Racial oppression, the quest for freedom and the struggle for survival are the major aspects of African-American history. From the advent of the seventeenth century up to the twentieth century, African-Americans were exposed to various forms of oppression and discrimination that devastated their psyches and forced them to resort to escape mechanisms necessary for survival. Therefore, African-American writers, among whom Richard Wright (1908 – 1960) is a leading figure, have always been concerned with pinpointing the African-American predicament within the socio-political context of that history. The main objective of this book is to explore Wright’s portrayal of the African-American predicament in the first half of the twentieth century and to psychoanalytically examine the impact of racial oppression on African-Americans, especially in Native Son (1940) and The Long Dream (1958).
Hoffman and Averett introduce a broad range of topics in an accessible manner, applying basic economic analysis. Contemporary social, racial and economic issues are examined, using a unique mix of storytelling, empirical evidence and theory. Topics such as the labor market, the gender gap and fertility are discussed bringing in the history behind the issues as well as economic research, applications and policy.
As a transitioning society in the developing world, Morocco has made significant changes to achieve equality between sexes in labor market. This book, therefore, discusses women's work and documents their efforts to trespass the private sphere to the public one. However, they are faced with gender based discrimination and stark inequalities impeding their true socio-economic development. Based on a field work, this book suggests that there are four generalizations which can be made about women's participation in labor force, especially among women in primary schools in Fez. First, there are various reasons behind their engagement in labor market as a traditionally male dominated sphere. Second, many women suffer from unequal gender division of labor. Third, women's participation in labor market has not changed their traditional gender roles. Fourth, women face different gender based disparities: occupational segregation, unequal pay, gender division of labor, to name but a few. The analysis should be useful to researchers,professionals, policymakers and anyone else who may be considering dealing with gender issues in relation to labor force.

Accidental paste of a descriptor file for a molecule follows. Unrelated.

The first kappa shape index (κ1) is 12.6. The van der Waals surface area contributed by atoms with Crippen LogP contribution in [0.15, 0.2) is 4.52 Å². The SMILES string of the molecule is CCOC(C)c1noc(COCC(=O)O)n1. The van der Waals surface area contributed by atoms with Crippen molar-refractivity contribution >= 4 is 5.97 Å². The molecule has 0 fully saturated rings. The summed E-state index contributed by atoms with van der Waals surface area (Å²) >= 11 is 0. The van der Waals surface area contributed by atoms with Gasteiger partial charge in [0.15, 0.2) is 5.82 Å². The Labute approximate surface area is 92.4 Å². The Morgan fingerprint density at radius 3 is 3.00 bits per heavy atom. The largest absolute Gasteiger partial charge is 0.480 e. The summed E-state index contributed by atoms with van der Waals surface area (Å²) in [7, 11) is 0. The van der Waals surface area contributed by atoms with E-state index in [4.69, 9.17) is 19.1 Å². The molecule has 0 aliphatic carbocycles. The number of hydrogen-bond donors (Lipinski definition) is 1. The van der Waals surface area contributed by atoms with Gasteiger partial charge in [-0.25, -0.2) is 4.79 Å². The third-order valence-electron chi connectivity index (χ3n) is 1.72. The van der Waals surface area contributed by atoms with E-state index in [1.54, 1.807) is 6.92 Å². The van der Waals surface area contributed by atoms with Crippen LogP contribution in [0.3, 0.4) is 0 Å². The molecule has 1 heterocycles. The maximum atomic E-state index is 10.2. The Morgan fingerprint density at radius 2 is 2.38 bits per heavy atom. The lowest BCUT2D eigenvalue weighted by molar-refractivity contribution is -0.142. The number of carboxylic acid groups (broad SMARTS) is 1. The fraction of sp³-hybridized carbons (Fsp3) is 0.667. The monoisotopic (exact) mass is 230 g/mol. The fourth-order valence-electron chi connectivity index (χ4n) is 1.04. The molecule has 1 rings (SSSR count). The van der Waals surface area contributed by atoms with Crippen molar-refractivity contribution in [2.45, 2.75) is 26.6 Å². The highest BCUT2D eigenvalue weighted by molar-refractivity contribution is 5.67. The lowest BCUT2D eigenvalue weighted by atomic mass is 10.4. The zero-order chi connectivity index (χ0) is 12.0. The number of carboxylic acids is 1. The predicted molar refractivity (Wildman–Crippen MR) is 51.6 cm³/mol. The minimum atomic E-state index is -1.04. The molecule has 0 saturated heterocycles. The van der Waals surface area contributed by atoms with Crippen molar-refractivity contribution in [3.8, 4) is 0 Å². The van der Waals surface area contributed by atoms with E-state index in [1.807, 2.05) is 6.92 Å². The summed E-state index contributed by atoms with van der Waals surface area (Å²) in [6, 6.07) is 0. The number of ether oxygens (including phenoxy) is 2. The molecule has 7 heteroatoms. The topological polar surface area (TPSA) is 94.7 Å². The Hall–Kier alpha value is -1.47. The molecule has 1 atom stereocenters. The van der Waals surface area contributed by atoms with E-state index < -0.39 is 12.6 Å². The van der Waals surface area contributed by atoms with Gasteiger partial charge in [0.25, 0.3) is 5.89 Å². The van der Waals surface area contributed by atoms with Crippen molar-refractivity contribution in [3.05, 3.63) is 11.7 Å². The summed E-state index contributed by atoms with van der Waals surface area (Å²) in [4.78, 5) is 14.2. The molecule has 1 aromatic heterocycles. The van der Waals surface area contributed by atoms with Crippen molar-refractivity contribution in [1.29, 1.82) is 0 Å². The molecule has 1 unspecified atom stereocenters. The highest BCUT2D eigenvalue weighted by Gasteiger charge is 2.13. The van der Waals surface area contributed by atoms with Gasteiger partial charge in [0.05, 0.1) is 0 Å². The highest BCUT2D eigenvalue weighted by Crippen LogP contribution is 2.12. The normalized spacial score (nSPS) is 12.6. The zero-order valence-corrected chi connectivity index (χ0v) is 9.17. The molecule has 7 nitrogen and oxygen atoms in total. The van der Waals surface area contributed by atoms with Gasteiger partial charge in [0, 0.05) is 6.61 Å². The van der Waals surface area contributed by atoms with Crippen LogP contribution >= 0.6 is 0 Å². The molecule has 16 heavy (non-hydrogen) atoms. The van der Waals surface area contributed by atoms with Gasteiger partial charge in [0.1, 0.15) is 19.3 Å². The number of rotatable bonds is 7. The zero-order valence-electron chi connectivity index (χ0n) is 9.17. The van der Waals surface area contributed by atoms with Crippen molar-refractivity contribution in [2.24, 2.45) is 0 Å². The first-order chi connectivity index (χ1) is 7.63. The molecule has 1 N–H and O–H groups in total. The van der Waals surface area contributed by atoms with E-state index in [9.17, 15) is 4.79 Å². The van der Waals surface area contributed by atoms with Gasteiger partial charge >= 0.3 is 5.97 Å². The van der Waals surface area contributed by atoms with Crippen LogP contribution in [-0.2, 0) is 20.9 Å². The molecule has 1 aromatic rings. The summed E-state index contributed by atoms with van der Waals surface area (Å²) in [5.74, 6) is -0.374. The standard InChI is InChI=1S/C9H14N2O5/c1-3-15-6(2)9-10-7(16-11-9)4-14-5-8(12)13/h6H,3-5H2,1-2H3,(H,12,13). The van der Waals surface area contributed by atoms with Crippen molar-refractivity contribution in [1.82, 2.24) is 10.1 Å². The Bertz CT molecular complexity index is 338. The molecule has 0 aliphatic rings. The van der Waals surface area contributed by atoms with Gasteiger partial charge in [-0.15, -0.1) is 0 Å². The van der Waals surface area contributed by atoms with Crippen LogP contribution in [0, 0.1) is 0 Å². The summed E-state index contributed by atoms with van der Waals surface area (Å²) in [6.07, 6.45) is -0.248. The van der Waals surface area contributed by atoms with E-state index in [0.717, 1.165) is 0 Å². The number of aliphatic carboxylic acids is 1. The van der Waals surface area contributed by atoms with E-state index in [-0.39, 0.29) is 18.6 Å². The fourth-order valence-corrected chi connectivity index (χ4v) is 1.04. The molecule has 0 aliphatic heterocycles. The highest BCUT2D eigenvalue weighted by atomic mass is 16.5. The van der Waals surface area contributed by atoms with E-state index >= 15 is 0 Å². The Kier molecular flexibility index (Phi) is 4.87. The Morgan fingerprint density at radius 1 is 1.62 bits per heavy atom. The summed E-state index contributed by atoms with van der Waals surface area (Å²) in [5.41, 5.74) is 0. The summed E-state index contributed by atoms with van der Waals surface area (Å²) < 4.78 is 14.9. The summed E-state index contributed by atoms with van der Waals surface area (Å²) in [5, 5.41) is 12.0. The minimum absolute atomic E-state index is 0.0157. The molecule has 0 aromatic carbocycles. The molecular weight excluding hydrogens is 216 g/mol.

Not only soldiers fight against enemy in a war. Actors and singers do it, too. Many books were written about the World War II. Those books are devoted to the exploits of the soldiers on the battlefield and in partisan detachments, to the selfless labor of workers of the home front in the fields and factories… But there are not so many books that tell us about theatres in the war. And the enemy had been crushed not only by the soldiers but also by the artists. Here, in this book you will see how operetta fought in World War II. And even in ghettos, in hell, music helped people to survive and to stay People.
On September 15, 1924, Martha Lum and her older sister Berda were barred from attending middle school in Rosedale, Mississippi. The girls were Chinese and therefore colored; the school was for whites. This event would lead to the first US Supreme Court case to challenge racial division within Southern public schools, thirty years before the landmark Brown v. Board of Education brought down walls of segregation in the South. In the first case to confront the "separate but equal" doctrine, the Lum family along with an eccentric Mississippi lawyer fought for the right to educate Chinese Americans in the white schools of the Jim Crow South. Through extensive research in historical documents and family correspondence, Berard illuminates a vital, hidden chapter of America's past.